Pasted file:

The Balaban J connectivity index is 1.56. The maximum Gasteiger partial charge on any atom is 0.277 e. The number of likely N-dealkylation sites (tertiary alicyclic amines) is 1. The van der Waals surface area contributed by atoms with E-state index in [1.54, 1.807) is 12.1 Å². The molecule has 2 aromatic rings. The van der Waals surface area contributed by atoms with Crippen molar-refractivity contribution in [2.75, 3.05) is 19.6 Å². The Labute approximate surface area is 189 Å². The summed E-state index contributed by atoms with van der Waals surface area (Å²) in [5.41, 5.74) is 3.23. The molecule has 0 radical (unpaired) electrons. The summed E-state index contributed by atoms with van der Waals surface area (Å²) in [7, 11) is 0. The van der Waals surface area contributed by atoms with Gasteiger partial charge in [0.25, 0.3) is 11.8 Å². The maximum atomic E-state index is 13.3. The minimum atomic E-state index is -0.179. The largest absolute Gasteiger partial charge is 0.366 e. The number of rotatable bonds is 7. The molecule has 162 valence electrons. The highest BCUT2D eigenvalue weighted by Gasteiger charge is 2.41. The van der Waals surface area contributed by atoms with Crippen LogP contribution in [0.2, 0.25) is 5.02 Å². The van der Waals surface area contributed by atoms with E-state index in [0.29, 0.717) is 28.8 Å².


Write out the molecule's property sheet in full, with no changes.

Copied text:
The Balaban J connectivity index is 1.56. The maximum Gasteiger partial charge on any atom is 0.277 e. The number of likely N-dealkylation sites (tertiary alicyclic amines) is 1. The van der Waals surface area contributed by atoms with E-state index in [1.54, 1.807) is 12.1 Å². The molecule has 2 aromatic rings. The van der Waals surface area contributed by atoms with Crippen molar-refractivity contribution in [2.75, 3.05) is 19.6 Å². The Labute approximate surface area is 189 Å². The summed E-state index contributed by atoms with van der Waals surface area (Å²) in [5.41, 5.74) is 3.23. The molecule has 0 radical (unpaired) electrons. The summed E-state index contributed by atoms with van der Waals surface area (Å²) in [7, 11) is 0. The van der Waals surface area contributed by atoms with Gasteiger partial charge in [0.25, 0.3) is 11.8 Å². The maximum atomic E-state index is 13.3. The minimum atomic E-state index is -0.179. The largest absolute Gasteiger partial charge is 0.366 e. The number of rotatable bonds is 7. The molecule has 162 valence electrons. The highest BCUT2D eigenvalue weighted by Gasteiger charge is 2.41. The van der Waals surface area contributed by atoms with Crippen LogP contribution in [0.2, 0.25) is 5.02 Å². The van der Waals surface area contributed by atoms with E-state index in [0.29, 0.717) is 28.8 Å².